- On an inhale, bring them back to the starting position.
- Repeat on the opposite side.
- This is 1 rep.
Start by doing 1 to 3 sets of 5 to 12 repetitions on each side.
Once you’ve mastered the dead bug and can easily do a few sets, you can progress to more advanced variations. Or you can build a longer routine composed of variations ranging in difficulty.
There are several modifications and variations of the dead bug exercise to make it more or less challenging.
- Heel taps. Keeping your knee bent, slowly lower one foot at a time and tap the floor with your heel.
- Leg extensions. Press one foot away from your body to straighten your leg, hovering it above the floor.
- Leg raises. Straighten your legs so your feet are facing the ceiling, then slowly lower down one leg at a time.
- Palms against the wall. Bring your arms overhead and press your palms into the wall with your knees above your hips. This is great for beginners.
To make it easier
- Lie on your back with both feet on the floor. Slowly slide one foot away from you, then bring it back and switch legs.
- Start with your hands resting on the floor above your head and your feet on the floor. Then lift your arm and the opposite leg as you would normally.
- Do one arm and one leg at a time. Then try doing both arms and both legs at one time.
- Decrease the range of motion by not moving your arms and legs down the entire way.
To make it more difficult
- Use ankle weights, dumbbells, or kettlebells.
- Lower both arms and legs at the same time.
- Strengthen your pelvic floor by doing Kegel exercises during the exercise.
To do it:
- Use a resistance band around your lower thighs for stability.
- Lie on your back with your knees above your hips.
- Use both hands to hold a weighted ball above your shoulders.
- Keep the rest of your body stable as you lower the ball overhead, pausing here.
- Slowly return to the starting position.
Using a stability ball helps increase core and spinal stability. Keep your lower back stable and rooted to the floor throughout the exercise. The only movement should be in your arms and legs.
To do it:
- Lie on your back. Hold a stability ball between your hands and knees.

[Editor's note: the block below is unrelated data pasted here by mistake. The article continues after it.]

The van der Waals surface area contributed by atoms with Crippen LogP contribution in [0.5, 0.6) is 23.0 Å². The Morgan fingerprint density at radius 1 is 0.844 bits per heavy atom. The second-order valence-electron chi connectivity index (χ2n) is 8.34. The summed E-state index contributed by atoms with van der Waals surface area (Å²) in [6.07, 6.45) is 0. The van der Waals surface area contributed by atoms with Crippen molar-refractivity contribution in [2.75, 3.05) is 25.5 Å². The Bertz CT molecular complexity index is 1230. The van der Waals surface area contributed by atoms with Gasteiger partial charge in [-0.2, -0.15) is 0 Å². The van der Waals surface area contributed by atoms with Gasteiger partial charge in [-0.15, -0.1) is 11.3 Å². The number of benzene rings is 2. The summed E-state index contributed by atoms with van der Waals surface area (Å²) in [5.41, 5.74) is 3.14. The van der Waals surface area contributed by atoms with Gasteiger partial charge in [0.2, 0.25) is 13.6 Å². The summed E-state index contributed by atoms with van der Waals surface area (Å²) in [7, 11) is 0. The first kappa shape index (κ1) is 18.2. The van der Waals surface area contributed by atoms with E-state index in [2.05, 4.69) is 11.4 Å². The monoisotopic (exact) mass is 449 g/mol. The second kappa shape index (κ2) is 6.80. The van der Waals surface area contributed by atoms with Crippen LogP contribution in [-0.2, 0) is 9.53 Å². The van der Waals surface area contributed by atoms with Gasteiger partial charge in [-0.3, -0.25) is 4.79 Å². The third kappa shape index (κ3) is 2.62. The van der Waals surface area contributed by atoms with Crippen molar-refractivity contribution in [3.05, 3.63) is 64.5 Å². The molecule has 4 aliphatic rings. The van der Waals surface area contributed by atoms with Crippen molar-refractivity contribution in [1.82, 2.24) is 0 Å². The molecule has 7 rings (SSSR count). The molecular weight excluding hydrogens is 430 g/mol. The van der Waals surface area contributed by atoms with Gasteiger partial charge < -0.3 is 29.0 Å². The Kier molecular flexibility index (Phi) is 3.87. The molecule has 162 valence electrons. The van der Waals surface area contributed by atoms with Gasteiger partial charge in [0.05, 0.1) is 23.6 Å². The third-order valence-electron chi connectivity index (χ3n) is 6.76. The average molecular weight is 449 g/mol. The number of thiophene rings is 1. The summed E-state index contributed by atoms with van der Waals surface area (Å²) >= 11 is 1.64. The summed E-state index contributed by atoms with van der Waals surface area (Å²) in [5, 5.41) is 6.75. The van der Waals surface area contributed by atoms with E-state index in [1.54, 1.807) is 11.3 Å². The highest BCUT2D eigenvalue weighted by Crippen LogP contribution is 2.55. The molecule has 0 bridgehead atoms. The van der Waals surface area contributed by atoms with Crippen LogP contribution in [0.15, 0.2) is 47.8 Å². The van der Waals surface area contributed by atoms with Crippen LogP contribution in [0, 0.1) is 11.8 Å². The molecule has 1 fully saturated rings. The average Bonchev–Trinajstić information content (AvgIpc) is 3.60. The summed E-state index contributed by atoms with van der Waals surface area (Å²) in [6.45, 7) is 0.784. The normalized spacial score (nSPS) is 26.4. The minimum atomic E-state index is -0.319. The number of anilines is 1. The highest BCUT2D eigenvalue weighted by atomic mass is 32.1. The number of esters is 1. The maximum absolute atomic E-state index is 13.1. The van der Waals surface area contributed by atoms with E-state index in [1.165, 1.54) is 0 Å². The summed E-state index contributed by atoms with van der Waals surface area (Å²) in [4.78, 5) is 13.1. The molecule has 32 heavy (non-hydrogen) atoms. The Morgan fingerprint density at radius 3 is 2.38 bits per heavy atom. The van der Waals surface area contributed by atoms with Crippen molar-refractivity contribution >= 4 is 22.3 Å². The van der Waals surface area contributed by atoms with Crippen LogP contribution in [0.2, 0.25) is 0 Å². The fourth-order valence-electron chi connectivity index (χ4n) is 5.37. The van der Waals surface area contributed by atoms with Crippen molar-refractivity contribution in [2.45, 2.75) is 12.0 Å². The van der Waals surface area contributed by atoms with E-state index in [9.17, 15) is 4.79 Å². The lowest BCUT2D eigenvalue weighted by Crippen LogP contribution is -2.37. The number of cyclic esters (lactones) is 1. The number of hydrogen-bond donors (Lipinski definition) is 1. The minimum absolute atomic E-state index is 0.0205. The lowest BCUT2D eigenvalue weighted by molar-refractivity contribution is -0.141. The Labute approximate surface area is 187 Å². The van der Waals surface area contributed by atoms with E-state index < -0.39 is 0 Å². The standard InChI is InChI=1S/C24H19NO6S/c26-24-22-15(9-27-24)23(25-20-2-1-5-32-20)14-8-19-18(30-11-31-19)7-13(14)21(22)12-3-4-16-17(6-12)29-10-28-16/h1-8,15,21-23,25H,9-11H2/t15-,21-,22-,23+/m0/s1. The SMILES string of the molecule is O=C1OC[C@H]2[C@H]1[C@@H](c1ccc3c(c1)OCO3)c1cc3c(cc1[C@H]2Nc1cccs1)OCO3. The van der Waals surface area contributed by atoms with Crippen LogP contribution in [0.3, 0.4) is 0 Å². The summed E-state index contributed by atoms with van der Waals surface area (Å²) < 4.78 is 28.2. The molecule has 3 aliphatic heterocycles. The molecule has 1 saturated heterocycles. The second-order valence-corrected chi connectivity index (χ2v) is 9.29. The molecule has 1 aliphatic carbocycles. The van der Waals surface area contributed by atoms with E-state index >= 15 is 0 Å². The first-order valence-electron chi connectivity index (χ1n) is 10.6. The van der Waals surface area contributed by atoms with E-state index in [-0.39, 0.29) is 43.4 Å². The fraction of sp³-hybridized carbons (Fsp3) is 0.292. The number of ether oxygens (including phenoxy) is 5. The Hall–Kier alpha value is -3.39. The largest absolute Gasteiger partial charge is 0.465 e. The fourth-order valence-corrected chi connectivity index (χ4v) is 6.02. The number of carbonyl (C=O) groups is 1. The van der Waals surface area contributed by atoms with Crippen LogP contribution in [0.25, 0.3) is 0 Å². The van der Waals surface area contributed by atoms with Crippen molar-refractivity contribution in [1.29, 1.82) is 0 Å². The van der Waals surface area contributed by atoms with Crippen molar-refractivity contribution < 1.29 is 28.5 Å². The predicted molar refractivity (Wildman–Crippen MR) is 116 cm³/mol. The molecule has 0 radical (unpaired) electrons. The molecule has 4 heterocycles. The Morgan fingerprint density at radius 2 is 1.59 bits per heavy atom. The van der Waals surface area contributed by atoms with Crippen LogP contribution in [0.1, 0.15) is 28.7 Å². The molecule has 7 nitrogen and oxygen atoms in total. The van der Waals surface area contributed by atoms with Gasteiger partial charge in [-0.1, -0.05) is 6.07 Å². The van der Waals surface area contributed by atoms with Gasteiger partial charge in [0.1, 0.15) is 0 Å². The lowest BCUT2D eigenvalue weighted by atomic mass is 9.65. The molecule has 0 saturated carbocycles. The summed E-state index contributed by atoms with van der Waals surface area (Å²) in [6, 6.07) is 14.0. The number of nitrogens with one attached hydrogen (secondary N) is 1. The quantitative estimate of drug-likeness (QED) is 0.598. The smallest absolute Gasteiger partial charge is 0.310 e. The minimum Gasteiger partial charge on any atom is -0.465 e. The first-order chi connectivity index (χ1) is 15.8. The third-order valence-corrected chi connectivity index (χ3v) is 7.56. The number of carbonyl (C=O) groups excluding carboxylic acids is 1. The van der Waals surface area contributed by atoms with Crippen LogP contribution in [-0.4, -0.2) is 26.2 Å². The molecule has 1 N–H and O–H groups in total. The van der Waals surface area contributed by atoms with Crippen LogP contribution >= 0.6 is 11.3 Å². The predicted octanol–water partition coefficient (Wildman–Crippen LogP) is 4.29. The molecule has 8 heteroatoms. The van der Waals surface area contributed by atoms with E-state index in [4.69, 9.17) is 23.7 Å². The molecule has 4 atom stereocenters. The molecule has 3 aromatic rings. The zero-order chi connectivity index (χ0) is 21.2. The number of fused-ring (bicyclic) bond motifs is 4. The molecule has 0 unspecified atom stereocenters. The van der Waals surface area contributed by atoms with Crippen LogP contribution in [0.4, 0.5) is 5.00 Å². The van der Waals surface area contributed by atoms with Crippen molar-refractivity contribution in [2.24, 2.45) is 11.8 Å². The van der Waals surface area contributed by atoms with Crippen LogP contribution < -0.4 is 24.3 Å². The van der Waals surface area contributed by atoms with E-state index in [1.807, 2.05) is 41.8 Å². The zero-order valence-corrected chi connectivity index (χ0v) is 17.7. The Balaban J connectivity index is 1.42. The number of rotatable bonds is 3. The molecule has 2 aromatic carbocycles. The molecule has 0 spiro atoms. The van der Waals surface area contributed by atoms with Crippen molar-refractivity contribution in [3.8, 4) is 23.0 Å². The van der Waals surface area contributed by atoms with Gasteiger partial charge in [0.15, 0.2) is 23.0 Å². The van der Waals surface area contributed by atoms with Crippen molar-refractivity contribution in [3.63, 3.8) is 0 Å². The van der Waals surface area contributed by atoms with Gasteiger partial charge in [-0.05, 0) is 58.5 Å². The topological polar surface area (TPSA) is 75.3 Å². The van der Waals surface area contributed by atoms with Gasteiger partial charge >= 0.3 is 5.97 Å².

- Prevent the ball from touching your thighs, forearms, and chest.
- Press your lower back into the floor as you extend your left arm and right leg down to the floor.
- Hold the ball in place by pressing up and in with your left knee and down and away with your right hand.
- Hold this position for a few seconds, then return to the starting position.
- Repeat on the opposite side.
- Do 1 to 3 sets of 8 to 12 reps.
You’ll also improve balance and coordination. You may find you have the strength and stability to move better during daily and athletic activities.
The benefits of the dead bug are recognized by experts across the board. It’s one of the recommended exercises for:
5. Reverse crunch
More effective for your lower abs than just the average crunch, reverse crunches deserve to become part of your routine. Men’s Health has a great tutorial that shows you’ll start by lying on your back, legs raised with knees bent at a 90-degree angle. Then, lift your lower back off the floor as you tuck your pelvis toward your belly button. Instead of relying on momentum by kicking your legs, keep it controlled so your abs do the work. Bring your body back down to the floor with the same control and repeat 10 times.
6. Bird dog crunch
This move not only works your lower abs, but is also a great arm workout. To begin, Self says to start on all fours in tabletop position. Your hands should be underneath your shoulders and your knees should be below your hips. Next, extend your right arm forward and your left leg back until they’re both parallel to the ground. Now, tighten your core and bring both your arm and leg in toward your body until your elbow and knee just about touch. Extend back out for one rep and repeat until you’ve completed a full set. After one set, switch sides.